. Many apparently normal persons experience in hunger, besides the gnawing pressure-pain sensation in the stomach, a feeling of weakness, "emptiness," headache, and sometimes even nausea. A certain degree of increased excitability of the central nervous system, as shown by restlessness, irritability, diminished concentration and attention, and some salivation are always present and must be looked upon as a necessary effect of hunger rather than accessory elements.
We call these states or symptoms accessory hunger phenomena, because they are not always present in hunger, and because their relative preponderance depends on the length of starvation and on some individual peculiarity in the person. It must be admitted, however, that in some individuals these accessory hunger phenomena appear to overshadow, if not entirely to suppress, the pressure-pain sensations from the stomach. This is probably due to a relatively unstable condition of certain central nervous mechanisms rather than to actual absence of the hunger tonus and hunger contractions of the empty stomach, although there are unquestionably great individual variations in the latter, even in comparatively healthy persons. The question can be settled by direct test on persons who claim to feel weakness but no gastric hunger pangs in starvation.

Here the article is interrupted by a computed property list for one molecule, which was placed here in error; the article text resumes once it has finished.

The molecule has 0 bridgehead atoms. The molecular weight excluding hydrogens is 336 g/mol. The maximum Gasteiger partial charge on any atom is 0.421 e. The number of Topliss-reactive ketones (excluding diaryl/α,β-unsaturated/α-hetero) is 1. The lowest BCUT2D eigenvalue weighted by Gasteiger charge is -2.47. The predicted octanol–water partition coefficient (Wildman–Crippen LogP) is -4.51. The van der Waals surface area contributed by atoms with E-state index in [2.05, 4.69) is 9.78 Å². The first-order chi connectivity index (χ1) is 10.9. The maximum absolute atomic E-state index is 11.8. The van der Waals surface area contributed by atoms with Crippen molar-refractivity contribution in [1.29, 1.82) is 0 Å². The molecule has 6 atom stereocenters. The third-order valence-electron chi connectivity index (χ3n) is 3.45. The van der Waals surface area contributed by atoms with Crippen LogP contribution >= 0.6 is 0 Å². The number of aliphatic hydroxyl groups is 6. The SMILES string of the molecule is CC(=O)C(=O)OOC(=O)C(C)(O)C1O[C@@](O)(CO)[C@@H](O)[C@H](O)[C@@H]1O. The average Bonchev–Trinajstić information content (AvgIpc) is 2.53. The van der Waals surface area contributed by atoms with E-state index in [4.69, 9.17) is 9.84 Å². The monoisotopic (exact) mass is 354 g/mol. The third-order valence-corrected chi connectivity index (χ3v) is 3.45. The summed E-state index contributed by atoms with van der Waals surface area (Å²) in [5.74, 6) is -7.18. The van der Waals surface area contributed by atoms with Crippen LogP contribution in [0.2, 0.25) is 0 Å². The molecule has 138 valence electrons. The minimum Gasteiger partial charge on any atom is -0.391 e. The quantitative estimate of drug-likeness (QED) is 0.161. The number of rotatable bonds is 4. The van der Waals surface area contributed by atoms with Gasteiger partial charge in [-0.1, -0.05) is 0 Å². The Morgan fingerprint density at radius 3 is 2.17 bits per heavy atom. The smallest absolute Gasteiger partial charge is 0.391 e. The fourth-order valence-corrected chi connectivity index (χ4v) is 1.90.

We think most observers will agree that in the normal person the hunger experienced 4 to 10 hours after a meal is primarily the gastric gnawing pangs, with practically no feeling of weakness, and no marked or obvious hyperexcitability of the brain and spinal cord. This is the justification for calling the gastric sensation the primary and essential factor in the hunger complex. Let us now consider the cause of the accessory hunger phenomena, and their relation to the gastric hunger pangs.